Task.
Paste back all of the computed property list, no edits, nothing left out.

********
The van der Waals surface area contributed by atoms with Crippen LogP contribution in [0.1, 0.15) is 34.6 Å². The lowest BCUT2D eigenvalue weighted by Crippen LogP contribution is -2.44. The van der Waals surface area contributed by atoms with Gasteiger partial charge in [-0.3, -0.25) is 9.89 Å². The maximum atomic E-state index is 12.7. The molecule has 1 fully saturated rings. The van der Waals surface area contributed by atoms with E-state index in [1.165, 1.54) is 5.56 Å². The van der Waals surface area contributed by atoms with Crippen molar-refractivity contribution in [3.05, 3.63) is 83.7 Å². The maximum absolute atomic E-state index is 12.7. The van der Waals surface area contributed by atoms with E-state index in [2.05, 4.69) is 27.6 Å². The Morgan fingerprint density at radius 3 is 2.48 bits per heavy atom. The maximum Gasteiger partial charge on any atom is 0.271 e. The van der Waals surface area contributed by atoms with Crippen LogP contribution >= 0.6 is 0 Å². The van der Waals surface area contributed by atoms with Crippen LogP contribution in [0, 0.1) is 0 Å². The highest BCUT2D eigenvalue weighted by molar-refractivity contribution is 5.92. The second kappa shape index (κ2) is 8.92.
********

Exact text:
The van der Waals surface area contributed by atoms with Crippen LogP contribution in [0.1, 0.15) is 34.6 Å². The lowest BCUT2D eigenvalue weighted by Crippen LogP contribution is -2.44. The van der Waals surface area contributed by atoms with Gasteiger partial charge in [-0.3, -0.25) is 9.89 Å². The maximum atomic E-state index is 12.7. The molecule has 1 fully saturated rings. The van der Waals surface area contributed by atoms with E-state index in [1.165, 1.54) is 5.56 Å². The van der Waals surface area contributed by atoms with Crippen molar-refractivity contribution in [3.05, 3.63) is 83.7 Å². The maximum absolute atomic E-state index is 12.7. The van der Waals surface area contributed by atoms with E-state index in [2.05, 4.69) is 27.6 Å². The Morgan fingerprint density at radius 3 is 2.48 bits per heavy atom. The maximum Gasteiger partial charge on any atom is 0.271 e. The van der Waals surface area contributed by atoms with Crippen LogP contribution >= 0.6 is 0 Å². The van der Waals surface area contributed by atoms with Crippen LogP contribution in [0, 0.1) is 0 Å². The highest BCUT2D eigenvalue weighted by molar-refractivity contribution is 5.92. The second kappa shape index (κ2) is 8.92.